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Academic Search CompleteThis link opens in a new windowFeatures journals and magazines with a few newspapers. Like ProQuest there are full-text articles available for printing, copying, e-mailing, creating lists and with citation help. Login with full SVC email address and password.
Environment CompleteThis link opens in a new windowScholarly journal database focusing on environmental topics. Log in with full SVC email address and password.
Facts on File: Issues and ControversiesThis link opens in a new windowIn-depth investigations of today's top issues, featuring pro/con arguments. Primary source documents show up in search results if available. Log in with full SVC email address and password.
Films on DemandThis link opens in a new windowFind documentaries on a topic or search for a clip on a topic. Log in with full SVC email address and password.
GreenFILEThis link opens in a new windowEbscohost collection of scholarly, government and general-interest titles. Topics covered include global warming, green building, pollution, sustainable agriculture, renewable energy, recycling, and more. Log in with full SVC email address and password.
ProCon.orgThis link opens in a new windowA good site to find both sides of issues. ProCon.org is a 501(c)(3) nonprofit public charity. Their stated purpose is to "provide resources for critical thinking and to educate without bias." This source is a website.
ProQuestThis link opens in a new windowFeatures thousands of magazine,newspaper and journal titles. Includes national newspapers like the New York Times and Wall Street Journal. Log in with full SVC email address and password.
Science DirectThis link opens in a new windowDatabase for science journals. The link is for an advanced search in journals. Be sure and select SUBSCRIBED SOURCES so you get free full text. SVC subscribes to Physical Sciences and Nursing and Health. Log in with full SVC email address and password.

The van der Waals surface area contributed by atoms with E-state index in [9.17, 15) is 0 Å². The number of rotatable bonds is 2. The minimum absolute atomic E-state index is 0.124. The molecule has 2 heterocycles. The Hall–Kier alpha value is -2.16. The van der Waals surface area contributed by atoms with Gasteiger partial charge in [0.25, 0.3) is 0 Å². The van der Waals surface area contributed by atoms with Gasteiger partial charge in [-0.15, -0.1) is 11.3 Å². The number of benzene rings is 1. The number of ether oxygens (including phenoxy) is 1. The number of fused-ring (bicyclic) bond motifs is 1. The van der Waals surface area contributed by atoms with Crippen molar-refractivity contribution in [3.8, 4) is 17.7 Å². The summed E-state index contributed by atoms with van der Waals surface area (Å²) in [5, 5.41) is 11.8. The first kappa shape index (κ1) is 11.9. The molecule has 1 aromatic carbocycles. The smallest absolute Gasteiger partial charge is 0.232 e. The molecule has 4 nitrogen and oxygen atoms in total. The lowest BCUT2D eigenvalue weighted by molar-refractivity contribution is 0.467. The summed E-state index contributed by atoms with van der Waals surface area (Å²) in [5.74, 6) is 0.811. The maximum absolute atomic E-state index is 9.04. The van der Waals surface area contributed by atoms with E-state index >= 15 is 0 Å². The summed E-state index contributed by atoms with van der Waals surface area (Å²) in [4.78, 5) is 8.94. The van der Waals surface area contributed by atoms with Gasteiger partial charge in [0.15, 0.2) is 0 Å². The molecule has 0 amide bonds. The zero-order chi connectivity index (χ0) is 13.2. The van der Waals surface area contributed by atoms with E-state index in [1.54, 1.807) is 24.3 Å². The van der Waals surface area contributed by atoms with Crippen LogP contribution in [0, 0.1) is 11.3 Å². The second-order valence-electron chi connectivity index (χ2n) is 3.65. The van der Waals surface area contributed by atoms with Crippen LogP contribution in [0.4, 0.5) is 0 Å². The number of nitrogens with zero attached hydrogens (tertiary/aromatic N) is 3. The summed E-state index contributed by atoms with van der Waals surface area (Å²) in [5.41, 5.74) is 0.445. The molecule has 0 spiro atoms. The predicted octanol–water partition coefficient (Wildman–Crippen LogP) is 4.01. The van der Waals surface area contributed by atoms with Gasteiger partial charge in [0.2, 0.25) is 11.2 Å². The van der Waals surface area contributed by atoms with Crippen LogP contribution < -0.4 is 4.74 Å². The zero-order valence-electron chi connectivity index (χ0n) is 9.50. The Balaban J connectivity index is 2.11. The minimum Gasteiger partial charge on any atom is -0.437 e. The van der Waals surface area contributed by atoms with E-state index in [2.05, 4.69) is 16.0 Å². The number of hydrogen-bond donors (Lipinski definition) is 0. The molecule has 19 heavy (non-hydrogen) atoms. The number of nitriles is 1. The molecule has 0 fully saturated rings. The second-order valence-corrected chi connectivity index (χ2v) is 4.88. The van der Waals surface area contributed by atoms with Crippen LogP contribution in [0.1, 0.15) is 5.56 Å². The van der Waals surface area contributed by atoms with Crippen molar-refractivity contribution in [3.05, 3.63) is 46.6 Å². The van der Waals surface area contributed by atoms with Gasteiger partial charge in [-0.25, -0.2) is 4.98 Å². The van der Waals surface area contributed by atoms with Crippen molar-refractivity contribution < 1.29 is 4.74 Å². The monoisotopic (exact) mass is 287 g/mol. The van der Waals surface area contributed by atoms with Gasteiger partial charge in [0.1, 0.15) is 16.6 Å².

Being the Change by Peter KalmusLife on 1/10th the fossil fuels turns out to be awesome. We all want to be happy. Yet as we consume ever more in a frantic bid for happiness, global warming worsens. Alarmed by drastic changes now occurring in the Earth's climate systems, the author, a climate scientist and suburban father of two, embarked on a journey to change his life and the world. He began by bicycling, growing food, meditating, and making other simple, fulfilling changes. Ultimately, he slashed his climate impact to under a tenth of the US average and became happier in the process. Being the Change explores the connections between our individual daily actions and our collective predicament. It merges science, spirituality, and practical action to develop a satisfying and appropriate response to global warming. Part one exposes our interconnected predicament: overpopulation, global warming, industrial agriculture, growth-addicted economics, a sold-out political system, and a mindset of separation from nature. It also includes a readable but authoritative overview of climate science. Part two offers a response at once obvious and unprecedented: mindfully opting out of this broken system and aligning our daily lives with the biosphere. The core message is deeply optimistic: living without fossil fuels is not only possible, it can be better. Peter Kalmus is an atmospheric scientist at Caltech / Jet Propulsion Laboratory with a Ph.D. in physics from Columbia University. He lives in suburban Altadena, California with his wife and two children on 1/10th the fossil fuels of the average American. Peter speaks purely on his own behalf, not on behalf of NASA or Jet Propulsion Laboratory.